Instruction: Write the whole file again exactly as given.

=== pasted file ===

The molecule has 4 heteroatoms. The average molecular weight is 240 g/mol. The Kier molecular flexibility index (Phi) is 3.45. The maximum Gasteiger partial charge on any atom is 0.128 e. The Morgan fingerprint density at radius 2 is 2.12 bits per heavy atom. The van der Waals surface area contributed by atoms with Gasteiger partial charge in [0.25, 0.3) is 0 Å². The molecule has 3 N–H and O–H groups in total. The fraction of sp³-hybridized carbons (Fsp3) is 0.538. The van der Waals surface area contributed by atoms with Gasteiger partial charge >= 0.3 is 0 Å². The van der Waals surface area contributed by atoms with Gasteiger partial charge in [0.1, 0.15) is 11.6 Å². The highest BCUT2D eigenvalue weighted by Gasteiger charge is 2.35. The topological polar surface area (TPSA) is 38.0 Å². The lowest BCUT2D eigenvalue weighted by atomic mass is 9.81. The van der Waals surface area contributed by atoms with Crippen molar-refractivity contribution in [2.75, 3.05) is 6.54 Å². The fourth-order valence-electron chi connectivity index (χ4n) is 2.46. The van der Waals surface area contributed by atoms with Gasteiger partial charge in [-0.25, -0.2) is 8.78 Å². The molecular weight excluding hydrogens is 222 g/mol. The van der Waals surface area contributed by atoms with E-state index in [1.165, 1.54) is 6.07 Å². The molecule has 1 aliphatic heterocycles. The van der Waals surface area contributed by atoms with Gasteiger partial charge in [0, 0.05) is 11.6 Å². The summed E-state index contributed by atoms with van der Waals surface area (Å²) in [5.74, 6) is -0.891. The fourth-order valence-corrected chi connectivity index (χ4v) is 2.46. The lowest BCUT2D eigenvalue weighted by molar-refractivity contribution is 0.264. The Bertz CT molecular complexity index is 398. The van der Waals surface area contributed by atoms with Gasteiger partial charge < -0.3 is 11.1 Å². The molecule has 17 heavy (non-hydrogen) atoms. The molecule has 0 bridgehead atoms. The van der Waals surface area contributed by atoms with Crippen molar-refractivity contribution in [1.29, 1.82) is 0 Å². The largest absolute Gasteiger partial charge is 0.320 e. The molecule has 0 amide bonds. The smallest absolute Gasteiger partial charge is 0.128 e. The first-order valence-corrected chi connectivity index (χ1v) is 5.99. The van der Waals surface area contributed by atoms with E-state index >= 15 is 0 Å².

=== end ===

The molecule has 4 heteroatoms. The average molecular weight is 240 g/mol. The Kier molecular flexibility index (Phi) is 3.45. The maximum Gasteiger partial charge on any atom is 0.128 e. The Morgan fingerprint density at radius 2 is 2.12 bits per heavy atom. The van der Waals surface area contributed by atoms with Gasteiger partial charge in [0.25, 0.3) is 0 Å². The molecule has 3 N–H and O–H groups in total. The fraction of sp³-hybridized carbons (Fsp3) is 0.538. The van der Waals surface area contributed by atoms with Gasteiger partial charge >= 0.3 is 0 Å². The van der Waals surface area contributed by atoms with Gasteiger partial charge in [0.1, 0.15) is 11.6 Å². The highest BCUT2D eigenvalue weighted by Gasteiger charge is 2.35. The topological polar surface area (TPSA) is 38.0 Å². The lowest BCUT2D eigenvalue weighted by atomic mass is 9.81. The van der Waals surface area contributed by atoms with Crippen molar-refractivity contribution in [2.75, 3.05) is 6.54 Å². The fourth-order valence-electron chi connectivity index (χ4n) is 2.46. The van der Waals surface area contributed by atoms with Gasteiger partial charge in [-0.25, -0.2) is 8.78 Å². The molecular weight excluding hydrogens is 222 g/mol. The van der Waals surface area contributed by atoms with E-state index in [1.165, 1.54) is 6.07 Å². The molecule has 1 aliphatic heterocycles. The van der Waals surface area contributed by atoms with Gasteiger partial charge in [0, 0.05) is 11.6 Å². The summed E-state index contributed by atoms with van der Waals surface area (Å²) in [5.74, 6) is -0.891. The fourth-order valence-corrected chi connectivity index (χ4v) is 2.46. The lowest BCUT2D eigenvalue weighted by molar-refractivity contribution is 0.264. The Bertz CT molecular complexity index is 398. The van der Waals surface area contributed by atoms with Gasteiger partial charge < -0.3 is 11.1 Å². The molecule has 17 heavy (non-hydrogen) atoms. The molecule has 0 bridgehead atoms. The van der Waals surface area contributed by atoms with Crippen molar-refractivity contribution in [1.29, 1.82) is 0 Å². The largest absolute Gasteiger partial charge is 0.320 e. The molecule has 0 amide bonds. The smallest absolute Gasteiger partial charge is 0.128 e. The first-order valence-corrected chi connectivity index (χ1v) is 5.99. The van der Waals surface area contributed by atoms with E-state index >= 15 is 0 Å².